Your Complete Guide to Pregnancy After 35

Your Complete Guide to Pregnancy After 35

Pregnancy after 35 is possible and, for many people, preferable.

As many as 20% of women in the U.S. are having their first child after their 35th birthday.

Work demands, the rising cost of living, and ticking off other life goals before becoming a parent are just some of the reasons why women choose to have kids later.

Ultimately, it’s your choice how and when you have children.

And while there are some important biological considerations to be aware of, a 35+ pregnancy can come with a range of perks.

First up, there’s a lot of damaging terminology around pregnancy after 35.

(Um… geriatric pregnancy? Eek.)

As if the TTC journey wasn’t stressful enough, there’s having to navigate language that can make it all that much harder.

That’s why we’re on a mission to change things up when it comes to harmful language around fertility and motherhood.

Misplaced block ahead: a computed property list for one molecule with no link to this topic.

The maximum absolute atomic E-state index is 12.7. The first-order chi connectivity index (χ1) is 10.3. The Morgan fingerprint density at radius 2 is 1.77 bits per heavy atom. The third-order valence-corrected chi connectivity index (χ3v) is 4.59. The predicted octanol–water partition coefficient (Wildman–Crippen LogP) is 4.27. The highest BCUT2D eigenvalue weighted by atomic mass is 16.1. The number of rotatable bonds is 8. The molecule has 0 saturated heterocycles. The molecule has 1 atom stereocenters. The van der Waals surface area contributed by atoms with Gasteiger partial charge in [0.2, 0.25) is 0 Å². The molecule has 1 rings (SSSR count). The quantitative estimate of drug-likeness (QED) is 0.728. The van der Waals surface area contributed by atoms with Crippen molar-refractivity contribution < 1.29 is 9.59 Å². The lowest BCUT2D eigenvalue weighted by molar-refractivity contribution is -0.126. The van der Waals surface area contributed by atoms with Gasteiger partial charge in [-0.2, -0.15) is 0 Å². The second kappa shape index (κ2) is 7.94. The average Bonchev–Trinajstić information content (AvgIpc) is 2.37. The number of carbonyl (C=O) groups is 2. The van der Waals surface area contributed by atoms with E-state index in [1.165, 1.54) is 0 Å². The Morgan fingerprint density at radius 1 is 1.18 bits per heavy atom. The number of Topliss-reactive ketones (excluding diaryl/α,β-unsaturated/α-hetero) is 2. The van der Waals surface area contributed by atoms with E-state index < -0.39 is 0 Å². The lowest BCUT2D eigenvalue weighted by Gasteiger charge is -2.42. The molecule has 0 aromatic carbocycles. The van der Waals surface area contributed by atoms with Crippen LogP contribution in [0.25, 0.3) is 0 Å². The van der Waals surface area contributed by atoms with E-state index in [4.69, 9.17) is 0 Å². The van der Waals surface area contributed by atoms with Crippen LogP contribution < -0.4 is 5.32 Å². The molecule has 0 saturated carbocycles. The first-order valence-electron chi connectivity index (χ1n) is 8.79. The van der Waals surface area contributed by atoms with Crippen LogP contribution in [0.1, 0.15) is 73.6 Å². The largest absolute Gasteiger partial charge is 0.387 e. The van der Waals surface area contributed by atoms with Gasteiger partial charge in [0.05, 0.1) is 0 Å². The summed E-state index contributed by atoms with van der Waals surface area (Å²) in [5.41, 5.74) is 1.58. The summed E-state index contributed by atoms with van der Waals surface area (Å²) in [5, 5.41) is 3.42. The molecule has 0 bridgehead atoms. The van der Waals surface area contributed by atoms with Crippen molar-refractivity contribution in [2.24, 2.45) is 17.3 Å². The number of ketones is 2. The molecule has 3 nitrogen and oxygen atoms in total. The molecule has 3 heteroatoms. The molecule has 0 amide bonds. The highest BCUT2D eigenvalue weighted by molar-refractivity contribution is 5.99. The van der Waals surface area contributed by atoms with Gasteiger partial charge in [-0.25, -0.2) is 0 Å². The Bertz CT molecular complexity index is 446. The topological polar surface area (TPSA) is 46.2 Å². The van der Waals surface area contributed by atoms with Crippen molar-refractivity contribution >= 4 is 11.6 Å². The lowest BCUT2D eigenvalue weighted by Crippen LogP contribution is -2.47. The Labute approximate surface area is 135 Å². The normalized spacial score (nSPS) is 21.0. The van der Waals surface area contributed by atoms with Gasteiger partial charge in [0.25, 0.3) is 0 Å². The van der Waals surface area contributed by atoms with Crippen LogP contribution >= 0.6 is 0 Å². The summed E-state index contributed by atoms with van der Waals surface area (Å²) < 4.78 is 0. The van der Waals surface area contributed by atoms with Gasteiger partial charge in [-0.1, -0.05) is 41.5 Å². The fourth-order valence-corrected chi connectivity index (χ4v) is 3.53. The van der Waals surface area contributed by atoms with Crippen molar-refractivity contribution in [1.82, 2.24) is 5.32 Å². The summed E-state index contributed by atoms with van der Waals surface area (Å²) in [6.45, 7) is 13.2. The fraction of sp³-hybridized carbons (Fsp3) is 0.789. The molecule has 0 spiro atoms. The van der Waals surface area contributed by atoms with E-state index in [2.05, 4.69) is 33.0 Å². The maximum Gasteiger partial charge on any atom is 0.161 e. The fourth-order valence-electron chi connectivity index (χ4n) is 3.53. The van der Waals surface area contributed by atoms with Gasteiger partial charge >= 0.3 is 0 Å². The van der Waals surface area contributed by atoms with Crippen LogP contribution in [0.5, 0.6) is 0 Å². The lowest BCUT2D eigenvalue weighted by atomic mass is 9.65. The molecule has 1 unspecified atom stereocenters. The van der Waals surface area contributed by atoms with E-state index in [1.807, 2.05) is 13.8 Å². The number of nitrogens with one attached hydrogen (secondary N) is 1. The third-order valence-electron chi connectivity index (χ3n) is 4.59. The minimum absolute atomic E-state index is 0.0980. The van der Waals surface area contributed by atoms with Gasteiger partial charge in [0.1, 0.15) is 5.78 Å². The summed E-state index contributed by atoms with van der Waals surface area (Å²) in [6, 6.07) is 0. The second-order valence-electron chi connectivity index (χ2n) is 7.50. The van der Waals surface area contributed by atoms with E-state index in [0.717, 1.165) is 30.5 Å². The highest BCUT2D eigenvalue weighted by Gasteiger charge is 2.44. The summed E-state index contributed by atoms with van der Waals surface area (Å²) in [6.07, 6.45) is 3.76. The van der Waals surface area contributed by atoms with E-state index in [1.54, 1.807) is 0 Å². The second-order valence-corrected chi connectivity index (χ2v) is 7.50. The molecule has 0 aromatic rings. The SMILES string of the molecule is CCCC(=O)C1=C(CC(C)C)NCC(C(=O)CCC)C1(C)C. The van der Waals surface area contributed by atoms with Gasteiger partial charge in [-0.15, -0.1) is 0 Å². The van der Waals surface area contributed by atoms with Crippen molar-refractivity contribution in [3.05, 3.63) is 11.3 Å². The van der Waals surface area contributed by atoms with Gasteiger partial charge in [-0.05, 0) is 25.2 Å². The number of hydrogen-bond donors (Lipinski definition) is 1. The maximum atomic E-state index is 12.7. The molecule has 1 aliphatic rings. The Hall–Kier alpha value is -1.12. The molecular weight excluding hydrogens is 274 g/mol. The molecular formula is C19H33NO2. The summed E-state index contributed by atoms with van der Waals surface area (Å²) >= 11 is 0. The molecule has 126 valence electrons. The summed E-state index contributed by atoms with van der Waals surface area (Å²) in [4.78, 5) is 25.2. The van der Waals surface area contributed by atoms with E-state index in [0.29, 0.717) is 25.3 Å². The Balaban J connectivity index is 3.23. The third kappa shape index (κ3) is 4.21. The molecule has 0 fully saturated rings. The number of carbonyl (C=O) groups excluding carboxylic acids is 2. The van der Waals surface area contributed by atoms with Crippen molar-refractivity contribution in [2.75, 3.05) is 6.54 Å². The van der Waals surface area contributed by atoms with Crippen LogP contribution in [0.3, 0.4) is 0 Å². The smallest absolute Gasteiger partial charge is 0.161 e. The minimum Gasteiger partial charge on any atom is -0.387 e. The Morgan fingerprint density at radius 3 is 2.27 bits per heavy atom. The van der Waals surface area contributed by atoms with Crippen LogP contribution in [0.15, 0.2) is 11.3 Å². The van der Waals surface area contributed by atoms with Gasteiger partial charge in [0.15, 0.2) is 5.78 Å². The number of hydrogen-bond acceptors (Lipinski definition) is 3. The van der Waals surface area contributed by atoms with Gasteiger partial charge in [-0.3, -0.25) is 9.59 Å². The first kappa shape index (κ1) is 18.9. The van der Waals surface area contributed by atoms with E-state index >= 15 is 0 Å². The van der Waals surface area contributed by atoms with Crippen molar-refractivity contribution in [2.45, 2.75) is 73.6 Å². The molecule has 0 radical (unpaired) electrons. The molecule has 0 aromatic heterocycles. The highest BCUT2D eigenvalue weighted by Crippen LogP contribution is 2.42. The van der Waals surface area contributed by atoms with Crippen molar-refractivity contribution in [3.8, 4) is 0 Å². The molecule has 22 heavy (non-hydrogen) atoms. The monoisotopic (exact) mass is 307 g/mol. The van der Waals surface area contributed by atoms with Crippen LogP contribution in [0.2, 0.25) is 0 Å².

Check out our #RenamingRevolution glossary here.

So with that all in mind, we’re going to take you through everything you need to know about having a baby after 35 so that you can make the choice that’s right for you.

In this article: 📝

  • Is it possible to become pregnant after 35?
  • Can I have a healthy baby at 35?
  • What are the benefits of having a baby after 35?
  • What is it like to have your first baby after 35?
  • How do I prepare for pregnancy after 35?
  • Pregnancy after 35: the bottom line.

Is it possible to become pregnant after 35?

The short answer is yes, absolutely.

If fact, you can get pregnant at 40 ‒ and, for some people, even at 45.

It may just take a little longer, and you might need a little help along the way.

So here are the facts.

To get pregnant, you need to ovulate, the process where your ovary releases an egg into the fallopian tube.

If that egg meets up with a sperm, conception takes place. 🎉

As you get older, your egg supply diminishes, meaning this process can be harder.

We are born with all the egg cells we will ever have (🤯).

The number of eggs you have decreases as you get older.

There’s also a greater chance as we age that our eggs will have some sort of chromosomal differences that can cause conditions like Down syndrome.